Infosys Strategic Sales Head Prasad Thrikutam Quits

Prasad-InfosysBANGLORE: The list of top executives quitting Infosys grew longer with the exit of Prasad Thrikutam on Thursday.Mr Thrikutam was in charge of strategic sales, marketing and alliances. He was also head of Infosys, Americas. President Pravin Rao will take up his portfolio, an Infosys spokeswoman said.
Till recently, Prasad Thrikutam was a member of the Infosys Executive Council and was the global head of Infosys’ energy, utilities, communications and services (ECS) industry group, with 19,000 employees and more than $1.4 billion in annual revenues.Mr Prasad joined Infosys in 1995 as a regional head of business development in the US. He holds a degree in mechanical engineering and an MBA from the Indian Institute of Management.
Infosys has lost at least 11 senior managers since executive chairman Narayana Murthy returned to the helm in June last year.The last big exit was of president and board member B.G. Srinivas, who quit on May 29. Mr Srinivas was widely seen as a frontrunner for the top job among internal candidates after Chief Executive S.D. Shibulal, one of company’s seven founders, said in April that he wants to retire by January 2015 at the latest.
India’s second largest IT services exporter Infosys is under pressure to bring in a new chief executive soon to check an exodus of junior staff and reassure investors after a slew of departures at the top.The company’s “prolonged search” for a chief executive officer is creating “stress” among Infosys employees, said V Mohandas Pai, who is a former CFO and human resources head of Infosys.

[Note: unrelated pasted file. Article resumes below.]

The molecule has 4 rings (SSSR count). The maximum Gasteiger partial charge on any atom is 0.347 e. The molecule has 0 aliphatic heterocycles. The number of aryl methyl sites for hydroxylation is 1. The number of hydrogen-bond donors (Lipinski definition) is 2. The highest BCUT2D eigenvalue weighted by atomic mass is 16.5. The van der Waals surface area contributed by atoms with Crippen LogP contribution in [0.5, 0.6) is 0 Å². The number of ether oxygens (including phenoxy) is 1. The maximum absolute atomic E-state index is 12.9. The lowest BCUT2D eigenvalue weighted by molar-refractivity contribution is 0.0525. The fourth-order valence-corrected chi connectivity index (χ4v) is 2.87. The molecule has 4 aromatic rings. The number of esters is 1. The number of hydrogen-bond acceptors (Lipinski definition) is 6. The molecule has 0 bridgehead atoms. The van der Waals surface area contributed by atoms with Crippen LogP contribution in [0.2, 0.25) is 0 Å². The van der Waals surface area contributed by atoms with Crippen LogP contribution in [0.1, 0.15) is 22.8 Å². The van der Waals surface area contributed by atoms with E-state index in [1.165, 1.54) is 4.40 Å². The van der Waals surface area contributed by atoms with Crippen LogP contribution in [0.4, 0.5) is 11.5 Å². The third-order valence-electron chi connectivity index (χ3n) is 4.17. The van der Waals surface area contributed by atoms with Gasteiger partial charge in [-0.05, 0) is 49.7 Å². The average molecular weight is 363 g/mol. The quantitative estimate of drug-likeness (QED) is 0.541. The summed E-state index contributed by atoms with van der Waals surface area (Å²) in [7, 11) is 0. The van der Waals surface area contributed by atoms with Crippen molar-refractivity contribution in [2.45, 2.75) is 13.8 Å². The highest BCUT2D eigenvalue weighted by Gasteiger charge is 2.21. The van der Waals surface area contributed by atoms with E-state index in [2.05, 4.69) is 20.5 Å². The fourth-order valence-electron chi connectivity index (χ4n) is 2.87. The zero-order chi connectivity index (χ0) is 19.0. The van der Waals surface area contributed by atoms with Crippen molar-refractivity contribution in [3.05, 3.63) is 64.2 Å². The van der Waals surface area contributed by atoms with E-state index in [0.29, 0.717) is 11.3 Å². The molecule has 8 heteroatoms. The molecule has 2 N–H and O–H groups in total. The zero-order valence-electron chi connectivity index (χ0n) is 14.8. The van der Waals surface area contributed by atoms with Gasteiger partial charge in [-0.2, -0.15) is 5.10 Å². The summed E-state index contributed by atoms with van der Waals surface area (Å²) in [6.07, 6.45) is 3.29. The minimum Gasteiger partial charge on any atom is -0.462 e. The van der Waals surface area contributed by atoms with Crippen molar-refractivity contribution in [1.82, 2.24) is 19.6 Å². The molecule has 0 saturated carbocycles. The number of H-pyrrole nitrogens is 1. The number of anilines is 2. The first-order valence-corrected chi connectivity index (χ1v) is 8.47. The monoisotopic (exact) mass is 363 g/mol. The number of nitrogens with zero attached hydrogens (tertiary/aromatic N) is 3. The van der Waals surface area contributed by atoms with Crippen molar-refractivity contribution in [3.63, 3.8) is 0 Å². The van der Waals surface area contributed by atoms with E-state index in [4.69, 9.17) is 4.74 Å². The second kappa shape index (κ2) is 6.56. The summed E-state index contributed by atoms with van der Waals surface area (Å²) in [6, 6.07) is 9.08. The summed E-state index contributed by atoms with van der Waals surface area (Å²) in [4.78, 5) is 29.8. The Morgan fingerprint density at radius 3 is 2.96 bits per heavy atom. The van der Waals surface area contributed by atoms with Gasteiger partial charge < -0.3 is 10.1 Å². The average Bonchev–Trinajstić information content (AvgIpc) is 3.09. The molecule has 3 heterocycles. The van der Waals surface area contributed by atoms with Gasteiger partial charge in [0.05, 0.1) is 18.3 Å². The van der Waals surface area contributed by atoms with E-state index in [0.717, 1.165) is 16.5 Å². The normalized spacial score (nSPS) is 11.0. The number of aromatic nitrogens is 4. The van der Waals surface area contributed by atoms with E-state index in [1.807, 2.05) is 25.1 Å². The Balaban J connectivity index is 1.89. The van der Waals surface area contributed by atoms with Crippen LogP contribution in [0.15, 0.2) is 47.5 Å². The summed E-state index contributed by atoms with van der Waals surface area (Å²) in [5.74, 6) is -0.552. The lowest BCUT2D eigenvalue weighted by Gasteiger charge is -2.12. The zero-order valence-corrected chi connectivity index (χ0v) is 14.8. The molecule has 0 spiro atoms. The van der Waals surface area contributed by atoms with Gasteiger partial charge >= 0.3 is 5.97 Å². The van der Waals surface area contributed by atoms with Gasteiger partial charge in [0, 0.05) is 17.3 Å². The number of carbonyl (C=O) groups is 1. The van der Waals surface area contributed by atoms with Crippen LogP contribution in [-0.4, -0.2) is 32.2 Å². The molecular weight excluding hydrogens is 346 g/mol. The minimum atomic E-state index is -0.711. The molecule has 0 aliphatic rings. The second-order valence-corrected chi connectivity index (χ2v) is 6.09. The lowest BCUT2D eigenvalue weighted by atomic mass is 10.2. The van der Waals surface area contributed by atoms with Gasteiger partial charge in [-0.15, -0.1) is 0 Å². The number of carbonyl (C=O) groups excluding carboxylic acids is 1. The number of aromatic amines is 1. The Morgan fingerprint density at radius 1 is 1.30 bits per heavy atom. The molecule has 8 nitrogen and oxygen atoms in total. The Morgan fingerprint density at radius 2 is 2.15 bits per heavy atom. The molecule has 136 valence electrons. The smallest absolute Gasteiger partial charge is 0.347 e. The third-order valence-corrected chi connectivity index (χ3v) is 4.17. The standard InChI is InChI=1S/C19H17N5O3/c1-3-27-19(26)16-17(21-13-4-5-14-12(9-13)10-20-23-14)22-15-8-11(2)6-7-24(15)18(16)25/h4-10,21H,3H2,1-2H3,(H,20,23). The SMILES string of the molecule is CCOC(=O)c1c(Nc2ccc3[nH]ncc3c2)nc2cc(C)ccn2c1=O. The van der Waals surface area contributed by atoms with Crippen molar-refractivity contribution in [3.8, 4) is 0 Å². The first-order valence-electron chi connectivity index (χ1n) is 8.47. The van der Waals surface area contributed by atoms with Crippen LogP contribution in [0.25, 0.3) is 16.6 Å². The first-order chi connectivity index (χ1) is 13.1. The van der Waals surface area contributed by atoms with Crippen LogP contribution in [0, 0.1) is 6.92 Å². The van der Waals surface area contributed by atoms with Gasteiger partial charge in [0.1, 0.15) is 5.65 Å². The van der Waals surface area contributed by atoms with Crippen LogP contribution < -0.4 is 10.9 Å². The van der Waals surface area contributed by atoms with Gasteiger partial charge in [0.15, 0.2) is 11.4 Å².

Infosys has been struggling with lower growth than its peers like TCS and Cognizant Technology Solutions. It has also been hurt by a higher-than-average attrition rate.Infosys was once a star performer in India’s more than $100 billion outsourcing sector, but the uncertainty at the top and its lower growth have dimmed its status as the employer of choice for young IT workers, with staff leaving at an unprecedented pace.
In a research report published on Thursday, Barclays analysts Bhuvnesh Singh and Hitesh Das said the CEO selection process may lead to “further management churn”.”We believe that the probability of an external candidate may indicate that the company’s problems are more deep seated than earlier thought and that an external person is required to bring significant changes within the organization,” they wrote.

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